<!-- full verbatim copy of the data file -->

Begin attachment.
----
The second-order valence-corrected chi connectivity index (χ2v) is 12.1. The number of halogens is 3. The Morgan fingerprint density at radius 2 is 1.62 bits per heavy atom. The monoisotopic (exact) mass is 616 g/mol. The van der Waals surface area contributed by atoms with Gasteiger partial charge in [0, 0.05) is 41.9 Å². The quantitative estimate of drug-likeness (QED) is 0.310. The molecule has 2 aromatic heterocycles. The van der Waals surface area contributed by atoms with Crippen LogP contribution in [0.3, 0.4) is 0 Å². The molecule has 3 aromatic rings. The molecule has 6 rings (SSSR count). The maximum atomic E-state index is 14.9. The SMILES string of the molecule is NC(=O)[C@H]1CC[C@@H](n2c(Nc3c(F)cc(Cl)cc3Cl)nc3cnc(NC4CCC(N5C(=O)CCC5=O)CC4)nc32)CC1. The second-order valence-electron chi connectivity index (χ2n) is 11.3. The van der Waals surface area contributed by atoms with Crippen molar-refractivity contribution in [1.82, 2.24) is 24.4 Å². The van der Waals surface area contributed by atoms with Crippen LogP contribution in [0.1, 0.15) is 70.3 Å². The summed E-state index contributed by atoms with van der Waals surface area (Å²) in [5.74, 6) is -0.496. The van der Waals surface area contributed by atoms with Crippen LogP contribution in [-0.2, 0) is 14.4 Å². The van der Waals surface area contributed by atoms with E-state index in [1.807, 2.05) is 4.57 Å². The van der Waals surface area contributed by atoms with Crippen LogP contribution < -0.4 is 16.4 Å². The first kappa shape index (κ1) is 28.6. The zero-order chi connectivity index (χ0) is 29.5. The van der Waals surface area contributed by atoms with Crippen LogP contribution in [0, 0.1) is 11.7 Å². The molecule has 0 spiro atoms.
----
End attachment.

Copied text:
The second-order valence-corrected chi connectivity index (χ2v) is 12.1. The number of halogens is 3. The Morgan fingerprint density at radius 2 is 1.62 bits per heavy atom. The monoisotopic (exact) mass is 616 g/mol. The van der Waals surface area contributed by atoms with Gasteiger partial charge in [0, 0.05) is 41.9 Å². The quantitative estimate of drug-likeness (QED) is 0.310. The molecule has 2 aromatic heterocycles. The van der Waals surface area contributed by atoms with Crippen LogP contribution in [0.3, 0.4) is 0 Å². The molecule has 3 aromatic rings. The molecule has 6 rings (SSSR count). The maximum atomic E-state index is 14.9. The SMILES string of the molecule is NC(=O)[C@H]1CC[C@@H](n2c(Nc3c(F)cc(Cl)cc3Cl)nc3cnc(NC4CCC(N5C(=O)CCC5=O)CC4)nc32)CC1. The second-order valence-electron chi connectivity index (χ2n) is 11.3. The van der Waals surface area contributed by atoms with Crippen molar-refractivity contribution in [1.82, 2.24) is 24.4 Å². The van der Waals surface area contributed by atoms with Crippen LogP contribution in [0.1, 0.15) is 70.3 Å². The summed E-state index contributed by atoms with van der Waals surface area (Å²) in [5.74, 6) is -0.496. The van der Waals surface area contributed by atoms with Crippen LogP contribution in [-0.2, 0) is 14.4 Å². The van der Waals surface area contributed by atoms with E-state index in [1.807, 2.05) is 4.57 Å². The van der Waals surface area contributed by atoms with Crippen LogP contribution < -0.4 is 16.4 Å². The first kappa shape index (κ1) is 28.6. The zero-order chi connectivity index (χ0) is 29.5. The van der Waals surface area contributed by atoms with Crippen LogP contribution in [0, 0.1) is 11.7 Å². The molecule has 0 spiro atoms.